- The Washington Times - Saturday, July 7, 2001

Deputy Secretary of State Richard Armitage urged the Chinese government yesterday to resolve the cases of two detained U.S. scholars "favorably and quickly" while acknowledging that their trials will not begin for another week.
The State Department had reported Thursday that the trials against U.S. citizen Li Shaomin and U.S. resident Gao Zhan, both accused of spying for Taiwan, were under way.
"Our information this morning … was that the trial would begin in approximately a week," Mr. Armitage said yesterday in an attempt to clear up confusion over the fate of the two scholars, who had disappeared in February while visiting China.
"It is our view that this is hurting [China] in the international arena, and we hope that they want to resolve it favorably and quickly," Mr. Armitage said.
State Department spokesman Richard Boucher said the mix-up was caused by a poor translation of Chinese into English.
The move to put Mrs. Gao, a researcher at American University, and Mr. Li, a Hong Kong-based business professor, on trial prompted optimism that both cases would be settled and the two would return to their families shortly.
"The possibility entirely exists because after half a year of turbulence, both sides now are prepared to come up with ways to improve relations," said Zhang Yebai of the Chinese Academy of Social Sciences in Beijing.
China this week returned the U.S. EP-3E surveillance plane that made a forced landing after a midair collision in April. The two nations continued haggling over the plane yesterday, with China demanding a $1 million fee for plane-sitting services and the United States refusing to pay.
Nevertheless, the spat appeared minor compared with tensions in April when China detained the plane's 24-member crew for 11 days.
President Bush held a lengthy telephone conversation with Chinese President Jiang Zemin on Thursday, which included an appeal for the two scholars' return and a range of other issues affecting Sino-U.S. ties.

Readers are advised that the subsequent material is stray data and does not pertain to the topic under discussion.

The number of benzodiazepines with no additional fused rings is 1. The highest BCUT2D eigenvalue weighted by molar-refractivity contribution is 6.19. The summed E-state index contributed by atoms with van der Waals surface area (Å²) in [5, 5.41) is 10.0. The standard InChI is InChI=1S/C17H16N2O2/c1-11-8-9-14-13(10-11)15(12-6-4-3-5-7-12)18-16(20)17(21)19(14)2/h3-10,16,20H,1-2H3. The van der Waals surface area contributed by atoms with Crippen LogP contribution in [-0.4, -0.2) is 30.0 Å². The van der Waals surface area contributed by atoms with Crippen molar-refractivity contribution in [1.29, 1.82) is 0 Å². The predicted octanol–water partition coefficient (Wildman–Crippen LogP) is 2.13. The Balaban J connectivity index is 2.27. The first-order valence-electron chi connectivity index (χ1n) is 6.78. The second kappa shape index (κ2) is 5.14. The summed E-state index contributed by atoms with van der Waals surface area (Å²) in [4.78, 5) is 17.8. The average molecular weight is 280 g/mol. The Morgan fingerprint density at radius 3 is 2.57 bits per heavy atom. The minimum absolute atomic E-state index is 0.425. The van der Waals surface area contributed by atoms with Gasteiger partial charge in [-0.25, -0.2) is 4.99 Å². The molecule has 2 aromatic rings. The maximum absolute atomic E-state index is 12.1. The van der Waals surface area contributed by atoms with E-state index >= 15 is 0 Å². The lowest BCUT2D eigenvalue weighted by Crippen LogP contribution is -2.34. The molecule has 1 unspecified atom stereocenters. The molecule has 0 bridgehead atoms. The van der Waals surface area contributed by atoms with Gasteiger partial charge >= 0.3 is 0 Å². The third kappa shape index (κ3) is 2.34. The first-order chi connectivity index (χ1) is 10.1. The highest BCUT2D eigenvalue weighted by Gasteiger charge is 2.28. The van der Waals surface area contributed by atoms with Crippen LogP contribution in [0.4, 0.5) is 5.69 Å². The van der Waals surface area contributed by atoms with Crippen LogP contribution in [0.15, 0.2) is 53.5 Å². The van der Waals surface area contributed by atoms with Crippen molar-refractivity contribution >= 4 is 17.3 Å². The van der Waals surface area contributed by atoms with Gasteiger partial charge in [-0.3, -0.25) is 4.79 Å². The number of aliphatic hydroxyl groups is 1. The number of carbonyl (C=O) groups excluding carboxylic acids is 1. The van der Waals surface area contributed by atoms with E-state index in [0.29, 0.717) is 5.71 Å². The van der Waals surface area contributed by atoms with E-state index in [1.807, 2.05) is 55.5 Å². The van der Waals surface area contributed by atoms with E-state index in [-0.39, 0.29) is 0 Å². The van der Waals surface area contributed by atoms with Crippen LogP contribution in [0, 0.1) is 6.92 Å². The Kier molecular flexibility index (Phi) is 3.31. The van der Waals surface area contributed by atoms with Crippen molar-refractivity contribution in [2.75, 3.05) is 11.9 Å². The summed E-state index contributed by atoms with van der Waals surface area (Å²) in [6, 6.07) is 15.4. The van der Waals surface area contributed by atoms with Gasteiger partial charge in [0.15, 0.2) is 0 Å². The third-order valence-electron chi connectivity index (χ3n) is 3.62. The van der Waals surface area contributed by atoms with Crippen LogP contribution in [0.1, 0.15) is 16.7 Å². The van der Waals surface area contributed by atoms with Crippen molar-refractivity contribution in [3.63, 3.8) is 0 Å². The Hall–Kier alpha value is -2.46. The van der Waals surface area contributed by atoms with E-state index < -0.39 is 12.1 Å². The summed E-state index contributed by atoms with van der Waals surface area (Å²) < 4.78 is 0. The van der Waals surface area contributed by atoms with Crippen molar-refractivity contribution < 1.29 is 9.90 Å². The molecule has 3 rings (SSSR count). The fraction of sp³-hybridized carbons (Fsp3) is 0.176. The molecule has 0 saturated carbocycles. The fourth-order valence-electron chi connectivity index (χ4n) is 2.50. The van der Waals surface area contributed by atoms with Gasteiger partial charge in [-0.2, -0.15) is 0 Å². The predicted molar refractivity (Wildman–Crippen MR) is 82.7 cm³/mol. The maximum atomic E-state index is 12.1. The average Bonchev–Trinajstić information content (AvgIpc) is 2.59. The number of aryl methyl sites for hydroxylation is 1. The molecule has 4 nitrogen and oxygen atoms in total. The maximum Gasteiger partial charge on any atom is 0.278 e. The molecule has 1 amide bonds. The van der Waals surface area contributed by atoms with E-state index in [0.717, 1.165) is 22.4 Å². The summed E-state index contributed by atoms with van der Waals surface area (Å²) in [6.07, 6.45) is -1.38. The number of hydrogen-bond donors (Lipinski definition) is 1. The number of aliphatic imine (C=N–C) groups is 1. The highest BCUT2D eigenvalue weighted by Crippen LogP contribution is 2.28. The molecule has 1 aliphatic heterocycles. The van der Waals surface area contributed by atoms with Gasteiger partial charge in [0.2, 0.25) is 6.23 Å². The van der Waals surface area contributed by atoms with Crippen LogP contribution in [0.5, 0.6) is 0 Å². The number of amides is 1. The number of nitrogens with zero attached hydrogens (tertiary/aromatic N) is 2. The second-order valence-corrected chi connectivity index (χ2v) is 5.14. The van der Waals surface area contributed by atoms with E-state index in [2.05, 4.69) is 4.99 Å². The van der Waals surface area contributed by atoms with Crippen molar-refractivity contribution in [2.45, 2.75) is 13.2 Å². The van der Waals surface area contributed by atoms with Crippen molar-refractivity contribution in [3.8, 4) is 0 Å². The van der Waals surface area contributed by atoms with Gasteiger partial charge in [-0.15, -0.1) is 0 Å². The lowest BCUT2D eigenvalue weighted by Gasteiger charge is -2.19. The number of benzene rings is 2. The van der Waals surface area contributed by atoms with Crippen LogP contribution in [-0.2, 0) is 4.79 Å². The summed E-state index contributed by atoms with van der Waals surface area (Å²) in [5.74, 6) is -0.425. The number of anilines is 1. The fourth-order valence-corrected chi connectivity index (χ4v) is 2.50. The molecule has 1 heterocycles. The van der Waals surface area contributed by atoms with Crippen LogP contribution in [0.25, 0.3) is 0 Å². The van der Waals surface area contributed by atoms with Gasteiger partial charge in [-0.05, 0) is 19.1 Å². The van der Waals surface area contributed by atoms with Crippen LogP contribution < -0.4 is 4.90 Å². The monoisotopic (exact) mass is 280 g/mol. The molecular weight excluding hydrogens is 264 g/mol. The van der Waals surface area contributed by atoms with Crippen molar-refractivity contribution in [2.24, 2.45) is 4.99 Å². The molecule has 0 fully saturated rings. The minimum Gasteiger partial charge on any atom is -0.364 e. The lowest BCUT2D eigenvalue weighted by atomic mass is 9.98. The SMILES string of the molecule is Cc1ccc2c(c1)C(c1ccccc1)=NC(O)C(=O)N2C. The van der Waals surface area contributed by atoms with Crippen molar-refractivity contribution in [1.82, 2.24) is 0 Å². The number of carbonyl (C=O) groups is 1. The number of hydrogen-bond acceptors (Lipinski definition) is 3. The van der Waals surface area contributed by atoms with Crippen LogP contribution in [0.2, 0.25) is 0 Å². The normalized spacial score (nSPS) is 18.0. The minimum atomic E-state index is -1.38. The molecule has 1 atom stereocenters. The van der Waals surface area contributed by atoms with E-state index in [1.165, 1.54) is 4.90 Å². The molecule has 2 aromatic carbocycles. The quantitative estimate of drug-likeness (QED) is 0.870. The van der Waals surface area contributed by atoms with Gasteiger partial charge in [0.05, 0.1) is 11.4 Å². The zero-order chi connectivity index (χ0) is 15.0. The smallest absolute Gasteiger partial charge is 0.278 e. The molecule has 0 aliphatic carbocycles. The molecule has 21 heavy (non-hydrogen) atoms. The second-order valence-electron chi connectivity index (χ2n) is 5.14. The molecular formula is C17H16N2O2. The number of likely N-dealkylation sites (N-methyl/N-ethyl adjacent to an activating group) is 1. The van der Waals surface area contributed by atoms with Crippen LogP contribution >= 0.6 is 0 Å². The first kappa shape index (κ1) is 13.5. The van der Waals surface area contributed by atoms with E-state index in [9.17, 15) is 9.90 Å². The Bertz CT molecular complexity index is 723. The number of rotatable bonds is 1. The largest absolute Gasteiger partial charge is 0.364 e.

Mr. Bush plans to visit China later this year.
Secratary of State Colin Powell also plans to visit China during a five nation swing through the region beginning later this month.
China, which is seeking to host the 2008 Summer Olympics, is keen to avoid international anger just a week before the July 13 vote by the International Olympic Committee to select the host.
The European Parliament in a resolution passed yesterday called China's bid for the Olympics "inappropriate," given its "disastrous record on human rights."
The resolution, however, was only symbolic since the body has no say in the selection of the Olympics venue.
The U.S. government has said it will remain neutral in the vote.
The trial of the two scholars will "add fuel to the opponents of President Bush's effort to … develop a closer relationship" with China, said Bruce Fein, an international law scholar.
He said that the two will be detained for a decent interval, probably as long as six months. Both were arrested in February.
A spokesman for Sen. George F. Allen, Virginia Republican, said he was "more hopeful than optimistic" that the two would be released.
Mr. Allen had sponsored legislation to grant immediate citizenship to Mrs. Gao.
Mrs. Gao, a researcher who studied women's issues in Taiwan and China, was arrested in February while returning home to the United States, where she was slated to be sworn in as an American citizen.

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